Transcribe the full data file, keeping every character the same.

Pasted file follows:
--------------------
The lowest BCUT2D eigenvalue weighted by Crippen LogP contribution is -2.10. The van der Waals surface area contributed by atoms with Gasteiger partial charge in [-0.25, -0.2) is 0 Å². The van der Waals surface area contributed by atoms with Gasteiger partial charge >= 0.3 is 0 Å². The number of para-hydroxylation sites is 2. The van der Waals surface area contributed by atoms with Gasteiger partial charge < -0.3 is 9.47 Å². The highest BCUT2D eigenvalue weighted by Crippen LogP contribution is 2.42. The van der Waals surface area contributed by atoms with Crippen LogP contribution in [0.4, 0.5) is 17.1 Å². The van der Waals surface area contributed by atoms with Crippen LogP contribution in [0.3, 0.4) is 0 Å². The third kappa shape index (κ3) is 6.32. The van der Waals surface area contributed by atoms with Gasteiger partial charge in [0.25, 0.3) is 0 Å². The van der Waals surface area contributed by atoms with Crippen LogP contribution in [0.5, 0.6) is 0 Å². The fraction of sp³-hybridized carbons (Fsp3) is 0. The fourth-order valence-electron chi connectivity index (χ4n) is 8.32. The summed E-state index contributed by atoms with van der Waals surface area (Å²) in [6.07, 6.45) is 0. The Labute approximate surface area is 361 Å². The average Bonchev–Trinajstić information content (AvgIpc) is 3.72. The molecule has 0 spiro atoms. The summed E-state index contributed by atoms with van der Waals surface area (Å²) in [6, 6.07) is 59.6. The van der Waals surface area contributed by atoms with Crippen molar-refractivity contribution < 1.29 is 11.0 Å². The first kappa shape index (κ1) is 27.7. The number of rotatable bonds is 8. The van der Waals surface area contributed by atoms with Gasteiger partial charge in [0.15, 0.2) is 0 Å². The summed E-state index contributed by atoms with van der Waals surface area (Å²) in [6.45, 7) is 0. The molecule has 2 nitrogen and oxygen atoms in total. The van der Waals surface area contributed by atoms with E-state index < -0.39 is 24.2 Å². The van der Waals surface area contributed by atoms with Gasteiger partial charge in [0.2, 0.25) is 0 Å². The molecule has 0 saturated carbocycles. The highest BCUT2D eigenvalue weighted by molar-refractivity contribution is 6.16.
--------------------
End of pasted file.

The lowest BCUT2D eigenvalue weighted by Crippen LogP contribution is -2.10. The van der Waals surface area contributed by atoms with Gasteiger partial charge in [-0.25, -0.2) is 0 Å². The van der Waals surface area contributed by atoms with Gasteiger partial charge >= 0.3 is 0 Å². The number of para-hydroxylation sites is 2. The van der Waals surface area contributed by atoms with Gasteiger partial charge < -0.3 is 9.47 Å². The highest BCUT2D eigenvalue weighted by Crippen LogP contribution is 2.42. The van der Waals surface area contributed by atoms with Crippen LogP contribution in [0.4, 0.5) is 17.1 Å². The van der Waals surface area contributed by atoms with Crippen LogP contribution in [0.3, 0.4) is 0 Å². The third kappa shape index (κ3) is 6.32. The van der Waals surface area contributed by atoms with Gasteiger partial charge in [0.25, 0.3) is 0 Å². The van der Waals surface area contributed by atoms with Crippen LogP contribution in [0.5, 0.6) is 0 Å². The fraction of sp³-hybridized carbons (Fsp3) is 0. The fourth-order valence-electron chi connectivity index (χ4n) is 8.32. The summed E-state index contributed by atoms with van der Waals surface area (Å²) in [6.07, 6.45) is 0. The Labute approximate surface area is 361 Å². The average Bonchev–Trinajstić information content (AvgIpc) is 3.72. The molecule has 0 spiro atoms. The summed E-state index contributed by atoms with van der Waals surface area (Å²) in [6, 6.07) is 59.6. The van der Waals surface area contributed by atoms with Crippen molar-refractivity contribution < 1.29 is 11.0 Å². The first kappa shape index (κ1) is 27.7. The number of rotatable bonds is 8. The van der Waals surface area contributed by atoms with Gasteiger partial charge in [0.15, 0.2) is 0 Å². The summed E-state index contributed by atoms with van der Waals surface area (Å²) in [6.45, 7) is 0. The molecule has 2 nitrogen and oxygen atoms in total. The van der Waals surface area contributed by atoms with E-state index < -0.39 is 24.2 Å². The van der Waals surface area contributed by atoms with Gasteiger partial charge in [0.2, 0.25) is 0 Å². The molecule has 0 saturated carbocycles. The highest BCUT2D eigenvalue weighted by molar-refractivity contribution is 6.16.